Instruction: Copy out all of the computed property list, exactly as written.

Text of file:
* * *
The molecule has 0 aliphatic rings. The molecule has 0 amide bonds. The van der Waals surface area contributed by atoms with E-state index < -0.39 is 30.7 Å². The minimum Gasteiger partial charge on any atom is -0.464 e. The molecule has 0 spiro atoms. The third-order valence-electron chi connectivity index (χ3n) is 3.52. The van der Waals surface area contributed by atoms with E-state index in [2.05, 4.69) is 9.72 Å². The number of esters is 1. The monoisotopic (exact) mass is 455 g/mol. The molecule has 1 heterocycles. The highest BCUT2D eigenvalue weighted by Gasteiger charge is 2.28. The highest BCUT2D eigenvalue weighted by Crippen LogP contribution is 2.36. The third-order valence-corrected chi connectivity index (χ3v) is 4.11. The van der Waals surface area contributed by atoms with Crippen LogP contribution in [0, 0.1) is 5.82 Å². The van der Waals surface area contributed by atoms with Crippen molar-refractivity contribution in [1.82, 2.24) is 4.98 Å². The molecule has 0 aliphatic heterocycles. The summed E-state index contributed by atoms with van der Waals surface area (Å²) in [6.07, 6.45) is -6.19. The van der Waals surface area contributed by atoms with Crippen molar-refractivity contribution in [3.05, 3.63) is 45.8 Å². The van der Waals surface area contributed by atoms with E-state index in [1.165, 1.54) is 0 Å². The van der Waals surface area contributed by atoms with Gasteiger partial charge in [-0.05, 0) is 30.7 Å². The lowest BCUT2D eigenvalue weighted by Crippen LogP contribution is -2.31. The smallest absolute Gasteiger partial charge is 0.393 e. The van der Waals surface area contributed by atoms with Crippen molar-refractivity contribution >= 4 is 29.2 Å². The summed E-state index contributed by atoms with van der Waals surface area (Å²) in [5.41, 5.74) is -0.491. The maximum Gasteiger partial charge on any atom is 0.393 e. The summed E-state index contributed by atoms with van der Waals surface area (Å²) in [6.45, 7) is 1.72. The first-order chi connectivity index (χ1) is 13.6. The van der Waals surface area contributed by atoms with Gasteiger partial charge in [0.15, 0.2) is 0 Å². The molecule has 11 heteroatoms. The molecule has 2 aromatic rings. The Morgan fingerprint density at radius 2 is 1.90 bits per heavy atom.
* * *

The molecule has 0 aliphatic rings. The molecule has 0 amide bonds. The van der Waals surface area contributed by atoms with E-state index < -0.39 is 30.7 Å². The minimum Gasteiger partial charge on any atom is -0.464 e. The molecule has 0 spiro atoms. The third-order valence-electron chi connectivity index (χ3n) is 3.52. The van der Waals surface area contributed by atoms with E-state index in [2.05, 4.69) is 9.72 Å². The number of esters is 1. The monoisotopic (exact) mass is 455 g/mol. The molecule has 1 heterocycles. The highest BCUT2D eigenvalue weighted by Gasteiger charge is 2.28. The highest BCUT2D eigenvalue weighted by Crippen LogP contribution is 2.36. The third-order valence-corrected chi connectivity index (χ3v) is 4.11. The van der Waals surface area contributed by atoms with Crippen LogP contribution in [0, 0.1) is 5.82 Å². The van der Waals surface area contributed by atoms with Crippen molar-refractivity contribution in [1.82, 2.24) is 4.98 Å². The molecule has 0 aliphatic heterocycles. The summed E-state index contributed by atoms with van der Waals surface area (Å²) in [6.07, 6.45) is -6.19. The van der Waals surface area contributed by atoms with Crippen molar-refractivity contribution in [3.05, 3.63) is 45.8 Å². The van der Waals surface area contributed by atoms with E-state index in [1.165, 1.54) is 0 Å². The van der Waals surface area contributed by atoms with Gasteiger partial charge in [-0.05, 0) is 30.7 Å². The lowest BCUT2D eigenvalue weighted by Crippen LogP contribution is -2.31. The smallest absolute Gasteiger partial charge is 0.393 e. The van der Waals surface area contributed by atoms with Crippen molar-refractivity contribution >= 4 is 29.2 Å². The summed E-state index contributed by atoms with van der Waals surface area (Å²) in [5.41, 5.74) is -0.491. The maximum Gasteiger partial charge on any atom is 0.393 e. The summed E-state index contributed by atoms with van der Waals surface area (Å²) in [6.45, 7) is 1.72. The first-order chi connectivity index (χ1) is 13.6. The van der Waals surface area contributed by atoms with Gasteiger partial charge in [0.15, 0.2) is 0 Å². The molecule has 11 heteroatoms. The molecule has 2 aromatic rings. The Morgan fingerprint density at radius 2 is 1.90 bits per heavy atom.